Astrophys. J., 816, 60 (2016/January-2)
Spectral and temporal properties of the ultraluminous X-ray pulsar in M82 from 15 years of Chandra observations and analysis of the pulsed emission using NuSTAR.
BRIGHTMAN M., HARRISON F., WALTON D.J., FUERST F., HORNSCHEMEIER A., ZEZAS A., BACHETTI M., GREFENSTETTE B., PTAK A., TENDULKAR S. and YUKITA M.
Abstract (from CDS):
The recent discovery by Bachetti et al. of a pulsar in M82 that can reach luminosities of up to 1040 erg s–1, a factor of ∼100 times the Eddington luminosity for a 1.4 M☉ compact object, poses a challenge for accretion physics. In order to better understand the nature of this source and its duty cycle, and in light of several physical models that have been subsequently published, we conduct a spectral and temporal analysis of the 0.5-8 keV X-ray emission from this source from 15 years of Chandra observations. We analyze 19 ACIS observations where the point-spread function (PSF) of the pulsar is not contaminated by nearby sources. We fit the Chandra spectra of the pulsar with a power-law model and a disk blackbody model, subjected to interstellar absorption in M82. We carefully assess for the effect of pile-up in our observations, where four observations have a pile-up fraction of >10%, which we account for during spectral modeling with a convolution model. When fitted with a power-law model, the average photon index when the source is at high luminosity (LX > 1039 erg s–1) is Γ = 1.33 ± 0.15. For the disk blackbody model, the average temperature is Tin = 3.24 ± 0.65 keV, the spectral shape being consistent with other luminous X-ray pulsars. We also investigated the inclusion of a soft excess component and spectral break, finding that the spectra are also consistent with these features common to luminous X-ray pulsars. In addition, we present spectral analysis from NuSTAR over the 3-50 keV range where we have isolated the pulsed component. We find that the pulsed emission in this band is best fit by a power-law with a high-energy cutoff, where Γ = 0.6 ± 0.3 and EC=14–3+5 keV. While the pulsar has previously been identified as a transient, we find from our longer-baseline study that it has been remarkably active over the 15-year period, where for 9/19 (47%) observations that we analyzed, the pulsar appears to be emitting at a luminosity in excess of 1039 erg s–1, greater than 10 times its Eddington limit.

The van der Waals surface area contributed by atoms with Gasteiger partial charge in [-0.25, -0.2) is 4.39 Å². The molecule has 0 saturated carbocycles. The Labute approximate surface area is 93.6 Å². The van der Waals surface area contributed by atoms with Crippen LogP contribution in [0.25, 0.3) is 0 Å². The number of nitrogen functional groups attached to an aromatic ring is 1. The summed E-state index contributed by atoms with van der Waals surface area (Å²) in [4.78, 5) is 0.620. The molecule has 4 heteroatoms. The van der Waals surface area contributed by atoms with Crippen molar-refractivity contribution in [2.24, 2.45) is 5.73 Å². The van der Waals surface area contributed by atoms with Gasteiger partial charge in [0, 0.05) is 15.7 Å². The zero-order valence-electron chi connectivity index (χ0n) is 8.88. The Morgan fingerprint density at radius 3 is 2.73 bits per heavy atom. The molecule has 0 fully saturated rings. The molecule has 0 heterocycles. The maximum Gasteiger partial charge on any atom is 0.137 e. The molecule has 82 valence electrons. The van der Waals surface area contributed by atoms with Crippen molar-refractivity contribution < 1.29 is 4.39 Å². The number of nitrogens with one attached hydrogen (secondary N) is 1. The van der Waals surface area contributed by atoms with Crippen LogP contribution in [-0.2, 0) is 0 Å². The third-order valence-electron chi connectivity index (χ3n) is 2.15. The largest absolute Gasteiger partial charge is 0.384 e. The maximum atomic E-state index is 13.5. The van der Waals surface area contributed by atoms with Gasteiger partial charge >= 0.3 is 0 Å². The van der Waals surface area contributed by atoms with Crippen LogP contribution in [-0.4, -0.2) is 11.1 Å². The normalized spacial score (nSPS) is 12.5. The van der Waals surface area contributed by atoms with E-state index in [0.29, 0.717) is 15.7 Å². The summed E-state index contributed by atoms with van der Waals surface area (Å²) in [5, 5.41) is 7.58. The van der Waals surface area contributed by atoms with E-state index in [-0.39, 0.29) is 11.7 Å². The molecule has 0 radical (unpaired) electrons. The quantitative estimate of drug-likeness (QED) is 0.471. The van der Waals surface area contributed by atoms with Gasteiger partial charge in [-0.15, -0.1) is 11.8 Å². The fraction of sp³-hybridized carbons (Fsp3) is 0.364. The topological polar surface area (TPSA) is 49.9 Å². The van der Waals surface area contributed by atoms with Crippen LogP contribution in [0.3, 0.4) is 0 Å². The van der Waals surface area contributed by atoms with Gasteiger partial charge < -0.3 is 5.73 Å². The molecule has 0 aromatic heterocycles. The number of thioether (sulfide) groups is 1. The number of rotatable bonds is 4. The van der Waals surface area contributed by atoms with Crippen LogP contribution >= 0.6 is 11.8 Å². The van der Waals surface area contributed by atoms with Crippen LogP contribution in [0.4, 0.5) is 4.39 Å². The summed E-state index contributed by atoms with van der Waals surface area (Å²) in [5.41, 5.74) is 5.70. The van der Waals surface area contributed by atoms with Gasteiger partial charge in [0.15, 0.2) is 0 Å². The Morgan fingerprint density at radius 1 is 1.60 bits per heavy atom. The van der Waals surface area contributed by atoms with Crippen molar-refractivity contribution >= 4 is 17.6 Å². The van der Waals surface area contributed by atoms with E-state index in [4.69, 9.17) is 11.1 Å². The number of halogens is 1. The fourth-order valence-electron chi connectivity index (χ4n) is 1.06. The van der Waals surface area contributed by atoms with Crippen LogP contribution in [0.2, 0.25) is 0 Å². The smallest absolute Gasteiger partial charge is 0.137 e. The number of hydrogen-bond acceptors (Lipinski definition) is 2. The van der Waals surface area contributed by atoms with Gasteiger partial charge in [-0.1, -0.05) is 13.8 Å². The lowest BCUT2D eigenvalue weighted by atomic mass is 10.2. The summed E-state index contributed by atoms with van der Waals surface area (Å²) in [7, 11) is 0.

galaxies: individual: M82 - stars: neutron - X-rays: binaries
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